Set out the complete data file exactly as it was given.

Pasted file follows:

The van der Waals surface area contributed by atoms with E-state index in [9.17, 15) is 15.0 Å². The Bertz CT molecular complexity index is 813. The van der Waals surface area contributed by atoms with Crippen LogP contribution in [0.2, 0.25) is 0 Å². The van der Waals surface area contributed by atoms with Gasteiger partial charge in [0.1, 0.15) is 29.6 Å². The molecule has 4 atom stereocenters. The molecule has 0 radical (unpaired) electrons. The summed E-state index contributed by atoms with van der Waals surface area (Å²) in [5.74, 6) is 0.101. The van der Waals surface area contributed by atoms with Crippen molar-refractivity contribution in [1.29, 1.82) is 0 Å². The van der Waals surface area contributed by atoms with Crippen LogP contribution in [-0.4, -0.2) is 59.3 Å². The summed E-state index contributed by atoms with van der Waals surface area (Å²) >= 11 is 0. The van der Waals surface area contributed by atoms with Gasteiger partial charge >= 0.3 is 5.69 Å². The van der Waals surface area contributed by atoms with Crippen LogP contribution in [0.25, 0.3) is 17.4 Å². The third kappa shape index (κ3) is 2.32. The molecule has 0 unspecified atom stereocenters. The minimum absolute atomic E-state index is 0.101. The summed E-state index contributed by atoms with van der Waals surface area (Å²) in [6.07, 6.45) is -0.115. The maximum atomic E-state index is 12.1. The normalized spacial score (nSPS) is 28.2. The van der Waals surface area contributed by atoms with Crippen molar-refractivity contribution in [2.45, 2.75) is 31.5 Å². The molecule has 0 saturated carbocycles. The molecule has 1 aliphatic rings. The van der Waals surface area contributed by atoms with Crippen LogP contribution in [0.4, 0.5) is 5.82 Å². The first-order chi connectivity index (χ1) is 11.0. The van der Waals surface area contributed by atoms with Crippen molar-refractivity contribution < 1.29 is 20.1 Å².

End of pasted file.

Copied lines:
The van der Waals surface area contributed by atoms with E-state index in [9.17, 15) is 15.0 Å². The Bertz CT molecular complexity index is 813. The van der Waals surface area contributed by atoms with Crippen LogP contribution in [0.2, 0.25) is 0 Å². The van der Waals surface area contributed by atoms with Gasteiger partial charge in [0.1, 0.15) is 29.6 Å². The molecule has 4 atom stereocenters. The molecule has 0 radical (unpaired) electrons. The summed E-state index contributed by atoms with van der Waals surface area (Å²) in [5.74, 6) is 0.101. The van der Waals surface area contributed by atoms with Crippen molar-refractivity contribution in [1.29, 1.82) is 0 Å². The van der Waals surface area contributed by atoms with Crippen LogP contribution in [-0.4, -0.2) is 59.3 Å². The summed E-state index contributed by atoms with van der Waals surface area (Å²) >= 11 is 0. The van der Waals surface area contributed by atoms with Gasteiger partial charge >= 0.3 is 5.69 Å². The van der Waals surface area contributed by atoms with Crippen LogP contribution in [0.25, 0.3) is 17.4 Å². The third kappa shape index (κ3) is 2.32. The molecule has 0 unspecified atom stereocenters. The minimum absolute atomic E-state index is 0.101. The summed E-state index contributed by atoms with van der Waals surface area (Å²) in [6.07, 6.45) is -0.115. The maximum atomic E-state index is 12.1. The normalized spacial score (nSPS) is 28.2. The van der Waals surface area contributed by atoms with Crippen molar-refractivity contribution in [2.45, 2.75) is 31.5 Å². The molecule has 0 saturated carbocycles. The molecule has 1 aliphatic rings. The van der Waals surface area contributed by atoms with Crippen LogP contribution in [0.4, 0.5) is 5.82 Å². The first-order chi connectivity index (χ1) is 11.0. The van der Waals surface area contributed by atoms with Crippen molar-refractivity contribution < 1.29 is 20.1 Å².